'Catholics must be patriots' in China to end divide with Vatican

A Christmas tree decorated outside the Nantang Catholic Church in Beijing on Dec. 28, 2016. (AP Photo/Andy Wong)

China's head of religious affairs said that Beijing is willing to have constructive dialogue with the Vatican but stressed that Catholics should "hold up high the flag of patriotism" and adapt Catholicism to Chinese society.

Wang Zuo'an, the director of the State Administration for Religious Affairs, made the remarks on Dec. 27 at a meeting of China's official Catholic Church, which includes bishops, priests and lay Catholics, state media reported.

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Beijing insists that the party-controlled Chinese Catholic Patriotic Association has the authority to appoint Chinese bishops, a decision the Holy See says belongs to the pope alone. This dispute over bishop nominations is the most vexing stumbling block preventing the re-establishment of diplomatic relations.

China severed relations with the Holy See in 1951 after the Communists took over, and the officially atheistic government closed churches and imprisoned priests, some for decades. Worship is officially allowed only in state-authorized churches outside the pope's authority, although many of China's estimated 12 million Catholics are thought to attend underground churches.

Wang said the Chinese government hoped that the Vatican can adopt a flexible and pragmatic attitude, and take concrete actions to create favorable conditions for improving relations, according to the official Xinhua News Agency. No details were given of what actions Beijing expects.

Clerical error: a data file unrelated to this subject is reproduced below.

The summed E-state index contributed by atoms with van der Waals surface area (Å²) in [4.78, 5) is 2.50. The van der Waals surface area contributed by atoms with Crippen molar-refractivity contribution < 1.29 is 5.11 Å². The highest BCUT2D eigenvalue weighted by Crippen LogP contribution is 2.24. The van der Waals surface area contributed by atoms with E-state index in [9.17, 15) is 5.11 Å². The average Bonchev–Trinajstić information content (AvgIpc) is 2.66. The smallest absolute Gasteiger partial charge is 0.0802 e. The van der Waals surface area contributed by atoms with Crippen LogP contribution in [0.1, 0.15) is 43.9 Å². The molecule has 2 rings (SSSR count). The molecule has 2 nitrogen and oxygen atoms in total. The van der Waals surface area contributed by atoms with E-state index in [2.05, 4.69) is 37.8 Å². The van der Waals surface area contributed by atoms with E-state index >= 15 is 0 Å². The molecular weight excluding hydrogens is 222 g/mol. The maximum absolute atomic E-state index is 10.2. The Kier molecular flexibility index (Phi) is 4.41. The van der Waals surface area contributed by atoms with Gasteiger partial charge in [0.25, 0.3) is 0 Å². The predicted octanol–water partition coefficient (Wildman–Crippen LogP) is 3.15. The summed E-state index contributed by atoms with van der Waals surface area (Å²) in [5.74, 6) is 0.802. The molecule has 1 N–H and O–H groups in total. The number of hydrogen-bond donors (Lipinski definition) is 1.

The ruling Communist Party has long feared that opposition to its rule could be spread by religious and other civic groups outside its control. In May last year, President Xi Jinping called for religions to adapt to Chinese society, which he termed the "sinicization of religion."

On Tuesday, Wang stressed the importance of patriotism within religion and "pushing ahead with the sinicization of Catholicism."

Pope Francis said earlier this year that Beijing and the Vatican have resumed working groups on the naming of bishops issue and that he is "optimistic" for an agreement, but that it will take time.

Just last week, the Vatican said it was saddened that the ordination of two new Chinese bishops was marred by the presence of a bishop ordained without the pope's consent.

It also said it was awaiting the outcome of this week's meeting of the Chinese Catholic Church and hoped it would give Catholics in China confidence in the Vatican-China dialogue.

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